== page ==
Graphene, Green Technology
Nobel Prize 2010, press conference with the laureates of the Nobel prizes in chemistry and physics and the memorial prize in economic sciences at the KVA.

Graphene: Why Investors Should Look at Stocks Investing in Carbon R&D

Scientists have theorized about graphene for years

Ever curious how we got to the point of producing batteries and technology en masse? The discovery of graphene, a property of carbon, led the way.

Carbon is the chemical basis for all life on earth. Harnessing graphene has lead to major advances in electronics and biotechnology. The value of graphene is in its transparency, density, electric and thermal conductivity, elasticity, flexibility, hardness, and resistance. It is one atom thick, 100-300 times stronger than steel with massive tensile stiffness.

Graphene conducts heat and electricity more efficiently than other chemical elements. It conducts light, affects the spin of electrons, magnetic movements, and electronic charges in solid-state devices. Graphene generates chemical reactions with other substances, and scientists believe graphene has potential for advancing the technology revolution.

Patents issued rose from 3,018 to 8,416

The mineral graphite is the most stable form of carbon. Southeastern Europeans were using graphite 3000 years BCE in decorative ceramic paints for pottery. People discovered wider uses for graphite like making lead pencils leading scientists to speculate there must be another element to graphite undiscovered. Andre Geim isolated the first two-dimensional material: a layer of carbon an atom thick with structure and properties about which the physicists had been theorizing. He and his students uncovered graphene’s field effect allowing scientists to control the conductivity of graphene. This is one of the defining characteristics of silicon that advanced the entire world of computer chips and computers. New processes were later discovered for production of graphene in large quantities. Geim and his associate were awarded the Nobel Prize in Physics in 2010 for their groundbreaking experiments on graphene but not for discovering it. Further study found ways graphene is used in electrical engineering, medicine, and chemistry.  One of the first U.S. patents for graphene production was granted in 2006, and between 2011 and 2013, graphene-related patents issued by the U.K. Intellectual Property Office rose from 3,018 to 8,416 for products like long life batteries, computer screens, and desalinization of water.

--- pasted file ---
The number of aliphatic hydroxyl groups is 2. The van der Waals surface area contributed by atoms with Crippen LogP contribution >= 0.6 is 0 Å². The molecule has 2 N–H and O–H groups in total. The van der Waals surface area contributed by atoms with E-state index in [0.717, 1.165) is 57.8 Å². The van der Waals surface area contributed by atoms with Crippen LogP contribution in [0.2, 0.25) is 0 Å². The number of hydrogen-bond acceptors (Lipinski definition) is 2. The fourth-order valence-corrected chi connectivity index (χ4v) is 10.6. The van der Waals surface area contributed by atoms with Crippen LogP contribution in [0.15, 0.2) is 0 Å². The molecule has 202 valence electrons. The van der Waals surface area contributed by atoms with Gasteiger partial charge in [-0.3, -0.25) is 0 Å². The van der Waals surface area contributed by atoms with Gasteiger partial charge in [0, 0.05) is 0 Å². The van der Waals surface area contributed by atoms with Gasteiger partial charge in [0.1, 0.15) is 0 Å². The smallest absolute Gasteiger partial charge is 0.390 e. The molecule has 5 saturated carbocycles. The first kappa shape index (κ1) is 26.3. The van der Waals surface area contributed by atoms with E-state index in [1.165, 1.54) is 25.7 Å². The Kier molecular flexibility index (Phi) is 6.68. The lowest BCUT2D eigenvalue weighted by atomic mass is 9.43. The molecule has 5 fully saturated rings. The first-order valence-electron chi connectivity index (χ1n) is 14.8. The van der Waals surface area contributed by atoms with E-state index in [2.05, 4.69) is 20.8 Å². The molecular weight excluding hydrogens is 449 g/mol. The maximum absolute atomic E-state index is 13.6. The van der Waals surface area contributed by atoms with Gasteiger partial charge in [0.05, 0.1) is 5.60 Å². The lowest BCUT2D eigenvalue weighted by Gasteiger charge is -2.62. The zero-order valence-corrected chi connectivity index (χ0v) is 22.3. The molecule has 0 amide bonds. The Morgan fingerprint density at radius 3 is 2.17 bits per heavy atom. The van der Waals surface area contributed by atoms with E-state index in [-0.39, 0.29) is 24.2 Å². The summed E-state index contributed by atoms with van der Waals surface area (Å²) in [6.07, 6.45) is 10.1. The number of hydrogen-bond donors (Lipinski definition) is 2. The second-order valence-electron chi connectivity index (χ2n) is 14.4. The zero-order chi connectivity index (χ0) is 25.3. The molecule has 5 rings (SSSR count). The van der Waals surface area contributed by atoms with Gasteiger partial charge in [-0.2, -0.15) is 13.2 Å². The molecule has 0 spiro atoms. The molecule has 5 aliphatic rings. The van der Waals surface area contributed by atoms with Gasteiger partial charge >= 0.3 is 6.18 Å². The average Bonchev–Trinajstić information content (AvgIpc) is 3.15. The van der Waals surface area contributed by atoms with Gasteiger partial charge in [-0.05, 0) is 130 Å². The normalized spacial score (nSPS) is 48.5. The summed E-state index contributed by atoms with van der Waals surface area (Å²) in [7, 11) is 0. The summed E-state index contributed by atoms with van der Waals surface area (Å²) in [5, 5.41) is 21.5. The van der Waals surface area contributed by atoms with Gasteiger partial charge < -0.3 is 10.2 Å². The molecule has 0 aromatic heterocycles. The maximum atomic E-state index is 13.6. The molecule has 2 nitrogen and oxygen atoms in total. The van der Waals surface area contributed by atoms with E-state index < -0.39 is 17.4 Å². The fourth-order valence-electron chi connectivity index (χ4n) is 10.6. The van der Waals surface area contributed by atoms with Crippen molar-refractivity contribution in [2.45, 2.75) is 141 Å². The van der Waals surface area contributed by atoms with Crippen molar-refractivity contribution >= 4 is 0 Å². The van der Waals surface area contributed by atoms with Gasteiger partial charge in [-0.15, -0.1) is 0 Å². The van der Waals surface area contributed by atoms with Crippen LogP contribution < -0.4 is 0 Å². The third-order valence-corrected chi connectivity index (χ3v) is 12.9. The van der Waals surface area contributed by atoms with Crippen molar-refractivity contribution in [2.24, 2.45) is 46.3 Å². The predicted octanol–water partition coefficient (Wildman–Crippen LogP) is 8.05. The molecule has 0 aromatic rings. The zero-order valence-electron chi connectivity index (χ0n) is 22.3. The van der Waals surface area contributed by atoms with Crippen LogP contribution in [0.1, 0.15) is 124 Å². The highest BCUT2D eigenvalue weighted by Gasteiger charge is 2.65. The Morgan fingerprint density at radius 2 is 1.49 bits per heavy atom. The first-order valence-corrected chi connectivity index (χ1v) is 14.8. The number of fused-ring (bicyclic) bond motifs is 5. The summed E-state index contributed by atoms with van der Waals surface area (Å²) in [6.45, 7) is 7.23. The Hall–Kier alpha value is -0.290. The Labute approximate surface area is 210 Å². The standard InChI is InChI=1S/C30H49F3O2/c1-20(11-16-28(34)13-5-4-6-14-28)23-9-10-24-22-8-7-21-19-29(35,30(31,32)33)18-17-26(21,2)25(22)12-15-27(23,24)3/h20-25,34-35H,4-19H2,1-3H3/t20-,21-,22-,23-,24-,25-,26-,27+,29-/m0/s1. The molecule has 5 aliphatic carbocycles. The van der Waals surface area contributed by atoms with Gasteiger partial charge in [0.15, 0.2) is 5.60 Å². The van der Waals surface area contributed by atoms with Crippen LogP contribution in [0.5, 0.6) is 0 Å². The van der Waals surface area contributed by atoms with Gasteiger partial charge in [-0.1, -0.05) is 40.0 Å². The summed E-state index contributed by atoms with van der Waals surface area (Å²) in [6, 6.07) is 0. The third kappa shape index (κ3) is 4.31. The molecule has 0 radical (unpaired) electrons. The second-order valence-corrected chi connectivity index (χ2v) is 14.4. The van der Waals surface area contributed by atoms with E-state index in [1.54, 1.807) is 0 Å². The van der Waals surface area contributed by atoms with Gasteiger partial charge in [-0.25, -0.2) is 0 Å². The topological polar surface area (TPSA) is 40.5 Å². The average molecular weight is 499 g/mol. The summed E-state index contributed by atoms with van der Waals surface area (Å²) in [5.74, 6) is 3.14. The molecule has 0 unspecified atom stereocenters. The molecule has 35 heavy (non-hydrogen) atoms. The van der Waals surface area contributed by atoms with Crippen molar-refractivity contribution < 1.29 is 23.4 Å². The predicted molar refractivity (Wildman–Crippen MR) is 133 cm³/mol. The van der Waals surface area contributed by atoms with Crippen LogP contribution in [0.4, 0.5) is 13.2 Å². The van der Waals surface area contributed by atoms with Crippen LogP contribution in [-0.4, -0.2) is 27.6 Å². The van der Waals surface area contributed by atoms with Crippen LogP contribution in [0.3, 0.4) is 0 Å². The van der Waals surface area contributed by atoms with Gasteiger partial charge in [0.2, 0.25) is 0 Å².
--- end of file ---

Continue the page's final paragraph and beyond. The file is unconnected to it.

U. S. has 33 patent applications since 2014

New research into graphene is making great strides into finding ways to increase the power density of batteries. Scientists have hopes for graphene to produce ultra-long batteries, having less weight, quicker to charge, thinner and less expensive to produce than lithium batteries. Korean based company Samsung has been awarded the most patents in graphene funding much of the research on graphene at a Korean university. Chinese universities are second and third in the number of patents for graphene discoveries, and Rice University in the U. S. has 33 patent applications since 2014.

U.S. professor John Tour held patents for graphene-infused paint making it easier to remove ice from helicopter blades. Graphene is being experimented in other products,

  • Mixed with fluids graphene increases oil drill’s efficiency